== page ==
WP REST API (v1 – Deprecated)


There are two options for authenticating with the API. The basic choice boils down to:

Cookie authentication is the basic authentication method included with WordPress. When you log in to your dashboard, this sets up the cookies correctly for you, so plugin and theme developers need only to have a logged-in user.

However, WP API includes a technique called nonces to avoid CSRF issues. This prevents other sites from forcing you to perform actions without explicitly intending to do so. This requires slightly special handling for the API.

For developers using the built-in Javascript API, this is handled automatically for you. This is the recommended way to use the API for plugins and themes. Custom data models can extend wp.api.models.Base to ensure this is sent correctly for any custom requests.

For developers making manual Ajax requests, the nonce will need to be passed with each request. The API uses nonces with the action set to wp_json. These can then be passed to the API via the _wp_json_nonce data parameter (either POST data or in the query for GET requests), or via the X-WP-Nonce header.

As an example, this is how the built-in Javascript client creates the nonce:

wp_localize_script( 'wp-api', 'WP_API_Settings', array( 'root' => esc_url_raw( get_json_url() ), 'nonce' => wp_create_nonce( 'wp_json' ) ) );

This is then used in the base model:

options.beforeSend = function(xhr) {
	xhr.setRequestHeader('X-WP-Nonce', WP_API_Settings.nonce);

	if (beforeSend) {
		return beforeSend.apply(this, arguments);

OAuth Authentication

OAuth authentication is the main authentication handler used for external clients. With OAuth authentication, users still only ever log in via the normal WP login form, and then authorize clients to act on their behalf. Clients are then issued with OAuth tokens that enable them to access the API. This access can be revoked by users at any point.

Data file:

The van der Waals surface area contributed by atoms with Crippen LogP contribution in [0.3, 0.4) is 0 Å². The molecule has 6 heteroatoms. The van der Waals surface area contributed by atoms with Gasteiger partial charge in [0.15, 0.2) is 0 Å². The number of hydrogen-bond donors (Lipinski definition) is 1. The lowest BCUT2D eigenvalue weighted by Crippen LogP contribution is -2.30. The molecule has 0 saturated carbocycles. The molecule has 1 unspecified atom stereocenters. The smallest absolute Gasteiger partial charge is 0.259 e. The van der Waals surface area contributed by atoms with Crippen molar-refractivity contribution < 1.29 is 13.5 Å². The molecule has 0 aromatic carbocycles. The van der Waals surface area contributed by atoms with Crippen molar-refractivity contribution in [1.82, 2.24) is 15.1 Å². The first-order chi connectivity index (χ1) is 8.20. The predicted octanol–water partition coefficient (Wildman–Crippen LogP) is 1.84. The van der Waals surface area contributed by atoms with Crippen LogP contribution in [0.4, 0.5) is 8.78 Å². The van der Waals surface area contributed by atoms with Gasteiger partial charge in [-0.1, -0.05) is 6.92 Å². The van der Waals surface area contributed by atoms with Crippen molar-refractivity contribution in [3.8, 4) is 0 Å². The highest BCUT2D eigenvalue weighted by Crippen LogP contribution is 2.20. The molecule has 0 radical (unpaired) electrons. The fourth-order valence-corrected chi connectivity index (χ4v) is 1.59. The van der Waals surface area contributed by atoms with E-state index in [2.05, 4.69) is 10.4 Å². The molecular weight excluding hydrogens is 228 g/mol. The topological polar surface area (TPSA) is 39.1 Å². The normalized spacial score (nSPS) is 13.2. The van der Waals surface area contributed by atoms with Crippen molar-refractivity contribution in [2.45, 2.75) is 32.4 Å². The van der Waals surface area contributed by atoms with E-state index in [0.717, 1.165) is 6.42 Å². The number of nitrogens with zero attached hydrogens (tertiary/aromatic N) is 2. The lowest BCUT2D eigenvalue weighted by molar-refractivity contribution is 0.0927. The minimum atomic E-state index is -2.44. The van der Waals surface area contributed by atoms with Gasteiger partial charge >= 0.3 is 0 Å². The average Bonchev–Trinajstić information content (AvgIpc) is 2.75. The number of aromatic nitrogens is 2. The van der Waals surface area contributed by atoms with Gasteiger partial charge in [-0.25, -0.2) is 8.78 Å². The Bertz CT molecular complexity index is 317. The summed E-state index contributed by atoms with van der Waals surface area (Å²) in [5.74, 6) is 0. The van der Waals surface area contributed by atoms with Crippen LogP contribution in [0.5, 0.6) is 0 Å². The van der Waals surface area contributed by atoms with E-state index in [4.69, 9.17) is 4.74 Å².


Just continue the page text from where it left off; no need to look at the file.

OAuth authentication uses the OAuth 1.0a specification (published as RFC5849) and requires installing the OAuth plugin on the site. (This plugin will be included with the API when merged into core.)

Once you have WP API and the OAuth server plugins activated on your server, you’ll need to create a “consumer”. This is an identifier for the application, and includes a “key” and “secret”, both needed to link to your site.

To create the consumer, run the following on your server:

$ wp oauth1 add

ID: 4
Key: sDc51JgH2mFu
Secret: LnUdIsyhPFnURkatekRIAUfYV7nmP4iF3AVxkS5PRHPXxgOW

This key and secret is your consumer key and secret, and needs to be used throughout the authorization process. Currently no UI exists to manage this, however this is planned for a future release.

For examples on how to use this, both the CLI client and the API console make use of the OAuth functionality, and are a great starting point.

Basic Authentication

Basic Authentication is an optional authentication handler for external clients. Due to the complexity of OAuth authentication, Basic authentication can be useful during development. However, Basic authentication requires passing your username and password on every request, as well as giving your credentials to clients, so it is heavily discouraged for production use.

Basic authentication uses HTTP Basic Authentication (published as RFC2617) and requires installing the Basic Auth plugin.

To use Basic authentication, simply pass the username and password with each request through the Authorization header. This value should be encoded as per the HTTP Basic specification.